Firstly, Gadamer maintains that Goethe's reading of Kant, a reading mediated by his association with Schiller, tended to emphasise the critical aspect of Kantian thought: that is to say, the notion that there is always a gap between our ideas about the world and the world "in itself." Gadamer then argues that Goethe extends the critical philosophy of Kant in a direction not dissimilar to the path taken by the early Naturphilosophie of Schelling. Comparing Goethe's relationship with the philosophy of German Idealism to Socrates's critical interaction with the Sophists, Gadamer writes:
Goethe also opposes the abstract speculation of his age, and precisely this unencumbered self-assuredness in his opposition to the dogmatism of the modern period confers on him an aura of antiquity. In the classical sense, he too is a philosopher and is closer to the origins than his great contemporaries in philosophy. For he does not share the faith of his age in the autonomy of reason – he sees its human conditionedness.18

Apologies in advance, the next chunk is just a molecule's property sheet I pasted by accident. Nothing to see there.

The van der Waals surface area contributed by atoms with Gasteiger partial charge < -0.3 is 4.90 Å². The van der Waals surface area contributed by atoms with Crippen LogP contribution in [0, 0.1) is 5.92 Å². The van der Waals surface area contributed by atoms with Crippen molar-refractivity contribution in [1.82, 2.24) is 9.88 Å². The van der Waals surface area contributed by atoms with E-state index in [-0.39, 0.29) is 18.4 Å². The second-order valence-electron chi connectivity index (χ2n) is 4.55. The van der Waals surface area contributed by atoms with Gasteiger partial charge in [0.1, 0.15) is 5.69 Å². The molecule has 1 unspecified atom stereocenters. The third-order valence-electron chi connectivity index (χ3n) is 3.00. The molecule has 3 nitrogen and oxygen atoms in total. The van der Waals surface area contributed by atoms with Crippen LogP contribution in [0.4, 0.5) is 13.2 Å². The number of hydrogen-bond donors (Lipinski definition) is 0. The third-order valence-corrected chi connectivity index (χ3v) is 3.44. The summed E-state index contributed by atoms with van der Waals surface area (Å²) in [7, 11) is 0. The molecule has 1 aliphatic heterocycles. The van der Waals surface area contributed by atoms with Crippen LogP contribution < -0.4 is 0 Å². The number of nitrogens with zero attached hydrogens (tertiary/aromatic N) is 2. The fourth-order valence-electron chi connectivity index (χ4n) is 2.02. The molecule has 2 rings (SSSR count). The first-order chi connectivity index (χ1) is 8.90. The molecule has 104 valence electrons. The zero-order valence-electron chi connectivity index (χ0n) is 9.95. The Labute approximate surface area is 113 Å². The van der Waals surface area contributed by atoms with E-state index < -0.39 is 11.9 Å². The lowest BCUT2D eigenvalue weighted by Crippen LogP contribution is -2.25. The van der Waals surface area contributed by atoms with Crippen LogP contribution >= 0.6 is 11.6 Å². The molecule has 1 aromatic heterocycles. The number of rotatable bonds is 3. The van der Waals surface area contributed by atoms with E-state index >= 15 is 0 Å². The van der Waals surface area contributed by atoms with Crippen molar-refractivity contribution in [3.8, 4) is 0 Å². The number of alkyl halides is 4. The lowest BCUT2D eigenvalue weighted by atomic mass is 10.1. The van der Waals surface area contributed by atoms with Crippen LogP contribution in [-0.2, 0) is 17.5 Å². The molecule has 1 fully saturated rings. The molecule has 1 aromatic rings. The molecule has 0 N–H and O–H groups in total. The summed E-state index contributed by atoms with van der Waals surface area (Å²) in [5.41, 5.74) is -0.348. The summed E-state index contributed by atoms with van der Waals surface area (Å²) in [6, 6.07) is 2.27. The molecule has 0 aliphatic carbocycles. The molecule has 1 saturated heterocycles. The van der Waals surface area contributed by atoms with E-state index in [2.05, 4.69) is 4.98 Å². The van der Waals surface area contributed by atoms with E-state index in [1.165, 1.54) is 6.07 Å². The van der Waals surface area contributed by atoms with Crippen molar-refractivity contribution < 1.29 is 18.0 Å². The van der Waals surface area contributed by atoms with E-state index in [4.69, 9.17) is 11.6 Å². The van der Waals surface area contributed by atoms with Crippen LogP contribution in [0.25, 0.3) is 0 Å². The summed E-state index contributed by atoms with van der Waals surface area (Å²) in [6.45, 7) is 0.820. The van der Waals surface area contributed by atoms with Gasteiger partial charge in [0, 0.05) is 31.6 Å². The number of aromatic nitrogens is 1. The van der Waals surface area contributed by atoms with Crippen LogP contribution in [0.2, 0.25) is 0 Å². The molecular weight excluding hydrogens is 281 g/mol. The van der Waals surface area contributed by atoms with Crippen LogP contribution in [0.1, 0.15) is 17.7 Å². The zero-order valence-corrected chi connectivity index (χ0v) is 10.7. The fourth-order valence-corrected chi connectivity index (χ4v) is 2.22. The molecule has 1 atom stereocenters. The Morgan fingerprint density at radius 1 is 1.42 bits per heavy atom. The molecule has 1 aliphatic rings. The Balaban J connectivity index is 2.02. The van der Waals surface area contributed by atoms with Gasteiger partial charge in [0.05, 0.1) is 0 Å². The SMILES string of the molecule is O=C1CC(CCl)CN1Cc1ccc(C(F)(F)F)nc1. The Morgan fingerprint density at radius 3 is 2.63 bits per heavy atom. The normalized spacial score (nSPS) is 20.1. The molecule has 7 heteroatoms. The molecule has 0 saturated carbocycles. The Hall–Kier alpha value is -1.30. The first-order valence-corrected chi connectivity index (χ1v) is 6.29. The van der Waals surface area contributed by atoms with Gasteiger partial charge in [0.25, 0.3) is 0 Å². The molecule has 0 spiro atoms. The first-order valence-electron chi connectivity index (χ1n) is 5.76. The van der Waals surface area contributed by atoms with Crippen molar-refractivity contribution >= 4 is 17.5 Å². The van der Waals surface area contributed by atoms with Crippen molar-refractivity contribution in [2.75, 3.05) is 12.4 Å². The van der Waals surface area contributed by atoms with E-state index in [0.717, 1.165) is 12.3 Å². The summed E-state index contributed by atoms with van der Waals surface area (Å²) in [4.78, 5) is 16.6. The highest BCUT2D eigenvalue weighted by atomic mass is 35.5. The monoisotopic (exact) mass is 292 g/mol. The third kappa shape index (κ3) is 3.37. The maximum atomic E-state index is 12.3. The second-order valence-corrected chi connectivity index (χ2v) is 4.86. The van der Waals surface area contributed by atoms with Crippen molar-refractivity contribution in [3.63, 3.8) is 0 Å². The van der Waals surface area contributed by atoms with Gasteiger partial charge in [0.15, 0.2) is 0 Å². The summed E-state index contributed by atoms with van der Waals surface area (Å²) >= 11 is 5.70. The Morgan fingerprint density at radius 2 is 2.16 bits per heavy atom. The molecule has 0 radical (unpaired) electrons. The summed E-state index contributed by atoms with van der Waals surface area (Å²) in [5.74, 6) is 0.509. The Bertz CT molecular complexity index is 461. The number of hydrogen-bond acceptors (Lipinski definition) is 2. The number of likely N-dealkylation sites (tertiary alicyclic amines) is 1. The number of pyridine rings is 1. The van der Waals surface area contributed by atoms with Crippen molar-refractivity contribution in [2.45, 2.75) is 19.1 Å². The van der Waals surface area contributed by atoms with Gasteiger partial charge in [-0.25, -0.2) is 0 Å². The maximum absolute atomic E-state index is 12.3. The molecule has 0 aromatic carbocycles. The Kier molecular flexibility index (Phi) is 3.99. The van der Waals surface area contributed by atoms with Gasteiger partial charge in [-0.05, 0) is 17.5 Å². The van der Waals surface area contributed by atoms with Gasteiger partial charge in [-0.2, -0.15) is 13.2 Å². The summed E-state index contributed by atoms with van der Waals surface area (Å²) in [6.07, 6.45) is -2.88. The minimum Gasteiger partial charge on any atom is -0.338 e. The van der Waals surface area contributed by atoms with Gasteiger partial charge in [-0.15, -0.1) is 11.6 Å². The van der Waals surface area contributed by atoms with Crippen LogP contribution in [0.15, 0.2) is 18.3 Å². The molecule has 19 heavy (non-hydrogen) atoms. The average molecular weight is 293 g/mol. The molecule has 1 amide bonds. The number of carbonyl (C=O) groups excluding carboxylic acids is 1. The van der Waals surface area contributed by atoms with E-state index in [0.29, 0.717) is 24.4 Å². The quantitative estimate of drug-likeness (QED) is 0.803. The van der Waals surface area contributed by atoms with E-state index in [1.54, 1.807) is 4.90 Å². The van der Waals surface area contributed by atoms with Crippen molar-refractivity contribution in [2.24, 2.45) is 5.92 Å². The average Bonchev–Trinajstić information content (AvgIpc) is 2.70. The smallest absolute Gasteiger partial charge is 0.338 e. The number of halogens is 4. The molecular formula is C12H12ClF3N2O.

If there is a kind of "Realism" that can be ascribed to the version of Goethe offered by Gadamer, it is perhaps more "epistemological" than it is "social" in character. In short, Gadamer's contention is that Goethe "belonged to those who believe more in nature than in freedom" (13). The purported autonomy of reason, and of Kant's "Transcendental Unity of Apperception," was always seen by Goethe to exist within a broader natural context encompassed by the untranslatable term Weltfrömmigkeit, which can only be approximated in English through a series of phrases: world-piety, respect for the world, a sense of duty towards the world. Through the concept of Weltfrömmigkeit, which makes its most notable appearance in Wilhelm Meisters Wanderjahre,  Goethe seeks to place the individual desires, longings and fantasies of the high-Romantic, Werther-style subject within a wider order that is suggestive of Spinoza's Pantheism – an order which is at once social, natural and ultimately cosmic.